Eventually, most parents left Newtown and removed their social media presences. They changed their phone numbers and moved frequently to avoid harassment.

One father decided to fight back hard: Lenny Pozner, who emerges as the protagonist of Williamson’s book. The father of the youngest victim, his 6-year-old son Noah, attracted most of the trouble, perhaps because he was openly Jewish and because his wife Veronique (whom he has since divorced) had been vocal in support of gun control. But Pozner was tech-savvy and had occasionally listened to Infowars in the past, which he thought gave him insight into the subversive appeal of conspiracy theories.

At first Pozner tried to argue. He joined scammers’ websites and chatted with them online. He released Noah’s death certificate, the coroner’s report that describes the horrific injuries inflicted on his boy – three shots, one that destroyed his lower lip and jaw.

For those who insisted Noah didn’t exist, Pozner released his son’s birth certificate and kindergarten report card. For free; Instead, they demanded that he exhume Noah’s body.

In the minds of the truth-believers, every fact that disproved the conspiracy was interpreted as part of the conspiracy that seemed to be growing and engulfing all of reality.

Eventually, Pozner gave up on the trolls. He decided his real enemies were the tech companies hiding behind Section 230 of the Communications Decency Act, which shields them from liability for content posted by users. With a network of volunteers, he filed countless complaints on Facebook, YouTube and Google to have the most egregious content removed — for example, a diagram showing where he lived with directional arrows pointing to a balcony door as if he were opening target a sniper.

After several complaints, the offending content was gradually removed. In 2018, Jones was finally deplatformed when Facebook, Apple, Spotify and YouTube removed Infowars on the grounds that it incited violence.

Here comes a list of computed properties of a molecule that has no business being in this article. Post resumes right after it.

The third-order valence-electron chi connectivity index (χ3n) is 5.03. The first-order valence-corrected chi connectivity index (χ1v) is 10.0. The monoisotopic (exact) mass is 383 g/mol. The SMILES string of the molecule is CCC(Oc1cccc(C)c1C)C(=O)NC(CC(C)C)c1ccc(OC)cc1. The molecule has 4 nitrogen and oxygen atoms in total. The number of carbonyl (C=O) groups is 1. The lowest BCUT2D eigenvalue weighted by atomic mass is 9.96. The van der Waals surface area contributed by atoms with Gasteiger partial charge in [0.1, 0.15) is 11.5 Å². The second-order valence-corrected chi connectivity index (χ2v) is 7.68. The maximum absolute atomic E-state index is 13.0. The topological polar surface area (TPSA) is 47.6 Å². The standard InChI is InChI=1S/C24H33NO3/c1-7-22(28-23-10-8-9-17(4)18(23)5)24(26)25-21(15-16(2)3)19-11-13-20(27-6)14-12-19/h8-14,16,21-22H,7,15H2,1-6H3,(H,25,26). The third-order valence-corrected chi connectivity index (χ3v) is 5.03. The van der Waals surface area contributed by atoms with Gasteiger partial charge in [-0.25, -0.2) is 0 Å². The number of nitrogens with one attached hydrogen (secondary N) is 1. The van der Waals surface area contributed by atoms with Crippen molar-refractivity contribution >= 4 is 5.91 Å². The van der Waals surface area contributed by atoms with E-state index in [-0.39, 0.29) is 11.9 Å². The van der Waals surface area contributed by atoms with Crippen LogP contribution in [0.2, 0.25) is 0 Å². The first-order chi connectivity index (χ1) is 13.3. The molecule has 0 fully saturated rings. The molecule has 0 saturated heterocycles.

Over the past year, lawsuits filed by Sandy Hook’s parents against Infowars in Texas and Connecticut have made headway. Judges in both states have entered default judgments against Jones for failing to produce evidence, making it likely he will pay dearly for the torture inflicted on families.

The book ends on a triumphant note. “I’m ready to move on. … I won,” says Pozner to Williamson.

Williamson has created heartbreaking portraits of the parents, people who have suffered the greatest loss imaginable, that of a child, only to fall victim once again to years of abuse. Can there be a greater cruelty?

As for the trolls, it was clearly harder to understand what made them tick. Good journalists always try to empathize with the people they write about to understand their way of thinking, even if they don’t agree with them. My feeling is that Williams struggled to understand her — just as I did when I wrote about Sandy Hook in 2017.

There were people like Jones who were there for profit and recognition. Others were mentally ill, but as Williamson aptly notes, “To dismiss all conspiracy theorists as mentally ill would itself be a form of denial.” Seeking an explanation, Williamson turns to Hannah Arendt’s The Origins of Totalitarianism, in which she describes the early adherents as “atomized, isolated individuals … obsessed with a desire to escape from reality because in their basic homelessness they can no longer bear it, describes random, incomprehensible aspects.”

Sandy Hook conspiracy theorists were inaccessible to facts and evidence and acted against their own best interests and those of their loved ones. Halbig, the Florida retiree, told me when I interviewed him in 2016 that he spent more than $100,000 and that his family “fought with me from day one to let it go.”

Even within Infowars, staff advised Jones to drop it. “This Sandy Hook stuff is killing us. It makes us look bad when we associate with people who molest the parents of dead children,” said an email from an Infowars editor unearthed by Williamson in her research.

Despite Sandy Hook’s parents’ recent court successes, it’s hard to read this book without being utterly terrified — in many ways it’s the scariest book I’ve read. The book speaks of the stubbornness of deception and the incomprehensibility of truth. It doesn’t bode well for the future.

An American Tragedy and the Fight for the Truth

About Cindy Johnson